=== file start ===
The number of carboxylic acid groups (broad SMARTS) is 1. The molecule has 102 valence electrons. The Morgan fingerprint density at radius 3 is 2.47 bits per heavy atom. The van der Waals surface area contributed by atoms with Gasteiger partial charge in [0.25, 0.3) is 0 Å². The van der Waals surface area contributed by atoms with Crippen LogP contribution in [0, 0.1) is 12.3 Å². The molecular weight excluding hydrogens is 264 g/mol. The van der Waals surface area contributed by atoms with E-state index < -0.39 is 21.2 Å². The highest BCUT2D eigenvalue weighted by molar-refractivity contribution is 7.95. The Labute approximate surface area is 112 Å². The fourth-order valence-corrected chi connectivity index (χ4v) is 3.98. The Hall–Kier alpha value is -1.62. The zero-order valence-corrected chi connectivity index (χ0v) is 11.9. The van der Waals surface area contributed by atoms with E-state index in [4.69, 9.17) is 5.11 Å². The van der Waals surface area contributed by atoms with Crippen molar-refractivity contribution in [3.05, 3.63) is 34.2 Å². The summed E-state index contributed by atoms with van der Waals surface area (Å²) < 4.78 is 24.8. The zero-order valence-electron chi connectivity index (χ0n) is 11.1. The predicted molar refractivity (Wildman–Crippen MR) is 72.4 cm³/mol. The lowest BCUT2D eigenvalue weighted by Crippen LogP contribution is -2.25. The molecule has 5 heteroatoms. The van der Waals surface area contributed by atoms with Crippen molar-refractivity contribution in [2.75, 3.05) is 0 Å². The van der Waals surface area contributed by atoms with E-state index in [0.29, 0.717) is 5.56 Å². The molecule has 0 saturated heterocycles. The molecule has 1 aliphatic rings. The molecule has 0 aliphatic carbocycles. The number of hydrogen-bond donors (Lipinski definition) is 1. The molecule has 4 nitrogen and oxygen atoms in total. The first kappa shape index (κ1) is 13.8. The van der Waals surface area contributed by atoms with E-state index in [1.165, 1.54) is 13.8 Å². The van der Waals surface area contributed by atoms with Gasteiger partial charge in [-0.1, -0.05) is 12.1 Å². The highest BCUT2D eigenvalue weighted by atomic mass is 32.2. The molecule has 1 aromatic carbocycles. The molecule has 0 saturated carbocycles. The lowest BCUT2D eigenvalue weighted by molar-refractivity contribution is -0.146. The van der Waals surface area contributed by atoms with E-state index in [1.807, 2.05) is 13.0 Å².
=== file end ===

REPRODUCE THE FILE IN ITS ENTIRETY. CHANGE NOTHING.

The number of carboxylic acid groups (broad SMARTS) is 1. The molecule has 102 valence electrons. The Morgan fingerprint density at radius 3 is 2.47 bits per heavy atom. The van der Waals surface area contributed by atoms with Gasteiger partial charge in [0.25, 0.3) is 0 Å². The van der Waals surface area contributed by atoms with Crippen LogP contribution in [0, 0.1) is 12.3 Å². The molecular weight excluding hydrogens is 264 g/mol. The van der Waals surface area contributed by atoms with E-state index < -0.39 is 21.2 Å². The highest BCUT2D eigenvalue weighted by molar-refractivity contribution is 7.95. The Labute approximate surface area is 112 Å². The fourth-order valence-corrected chi connectivity index (χ4v) is 3.98. The Hall–Kier alpha value is -1.62. The zero-order valence-corrected chi connectivity index (χ0v) is 11.9. The van der Waals surface area contributed by atoms with E-state index in [4.69, 9.17) is 5.11 Å². The van der Waals surface area contributed by atoms with Crippen molar-refractivity contribution in [3.05, 3.63) is 34.2 Å². The summed E-state index contributed by atoms with van der Waals surface area (Å²) < 4.78 is 24.8. The zero-order valence-electron chi connectivity index (χ0n) is 11.1. The predicted molar refractivity (Wildman–Crippen MR) is 72.4 cm³/mol. The lowest BCUT2D eigenvalue weighted by Crippen LogP contribution is -2.25. The molecule has 5 heteroatoms. The van der Waals surface area contributed by atoms with Crippen molar-refractivity contribution in [2.75, 3.05) is 0 Å². The van der Waals surface area contributed by atoms with E-state index in [0.29, 0.717) is 5.56 Å². The molecule has 0 saturated heterocycles. The molecule has 1 aliphatic rings. The molecule has 0 aliphatic carbocycles. The number of hydrogen-bond donors (Lipinski definition) is 1. The molecule has 4 nitrogen and oxygen atoms in total. The first kappa shape index (κ1) is 13.8. The van der Waals surface area contributed by atoms with E-state index in [1.165, 1.54) is 13.8 Å². The van der Waals surface area contributed by atoms with Gasteiger partial charge in [-0.1, -0.05) is 12.1 Å². The highest BCUT2D eigenvalue weighted by atomic mass is 32.2. The molecule has 1 aromatic carbocycles. The molecule has 0 saturated carbocycles. The lowest BCUT2D eigenvalue weighted by molar-refractivity contribution is -0.146. The van der Waals surface area contributed by atoms with E-state index in [1.807, 2.05) is 13.0 Å².